Sometime during the 1500's the magisterial reformers abandoned the idea of Sitzerrecht - that all believers have the right and duty to test teachers and determine the meaning of Scripture together - and embraced the principle that only a "technically qualified theological expert" could properly interpret Scripture for a gathered group of believers.
The idea that only a qualified expert can exegete and explain Scripture today is embraced by most congregations - even if it is not voiced as a hermeneutical principle by those same congregations. For this reason, the "sermon" and the "pulpit" are placed in a superior position to any other type of communication between believers. Since the sermon is now in a superior position - for many a sacrosanct or even sacramental position - Paul's instructions in 1 Cor. 14:26ff. concerning interrupting a speaker are considered to not apply to sermons.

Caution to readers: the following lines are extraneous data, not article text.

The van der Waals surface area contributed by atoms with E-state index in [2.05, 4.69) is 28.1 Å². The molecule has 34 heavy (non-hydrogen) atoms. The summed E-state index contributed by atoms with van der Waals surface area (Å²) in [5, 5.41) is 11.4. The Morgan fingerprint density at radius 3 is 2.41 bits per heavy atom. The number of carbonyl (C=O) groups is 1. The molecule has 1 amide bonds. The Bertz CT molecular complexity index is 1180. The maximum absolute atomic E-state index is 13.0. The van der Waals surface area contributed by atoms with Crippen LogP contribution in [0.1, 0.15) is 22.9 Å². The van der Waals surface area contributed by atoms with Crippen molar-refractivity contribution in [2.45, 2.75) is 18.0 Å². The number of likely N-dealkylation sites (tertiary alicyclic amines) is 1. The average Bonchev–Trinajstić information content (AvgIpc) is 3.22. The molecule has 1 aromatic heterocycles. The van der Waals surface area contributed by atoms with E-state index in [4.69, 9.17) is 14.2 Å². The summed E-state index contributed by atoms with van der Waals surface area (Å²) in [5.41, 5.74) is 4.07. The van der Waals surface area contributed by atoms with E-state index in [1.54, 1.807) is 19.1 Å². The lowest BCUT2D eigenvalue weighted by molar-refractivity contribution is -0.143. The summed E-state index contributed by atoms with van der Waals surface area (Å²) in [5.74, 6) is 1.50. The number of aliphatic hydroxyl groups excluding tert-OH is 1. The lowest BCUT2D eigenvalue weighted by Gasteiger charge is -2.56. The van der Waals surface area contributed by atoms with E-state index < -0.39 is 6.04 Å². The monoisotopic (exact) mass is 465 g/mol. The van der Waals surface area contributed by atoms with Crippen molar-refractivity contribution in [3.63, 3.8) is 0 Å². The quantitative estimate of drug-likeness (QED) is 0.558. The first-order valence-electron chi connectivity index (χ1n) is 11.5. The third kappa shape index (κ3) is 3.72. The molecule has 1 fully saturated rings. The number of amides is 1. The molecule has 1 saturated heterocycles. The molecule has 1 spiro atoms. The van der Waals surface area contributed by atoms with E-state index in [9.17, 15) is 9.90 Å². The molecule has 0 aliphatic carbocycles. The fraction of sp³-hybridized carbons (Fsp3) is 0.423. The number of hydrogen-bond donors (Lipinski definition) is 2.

Fascinating stuff. Too bad the magisterial reformers (a certain Zwingli included) didn't stick with the scripture, but instead substituted their own version of the Mass (he says, ducking!). Read the whole post for more background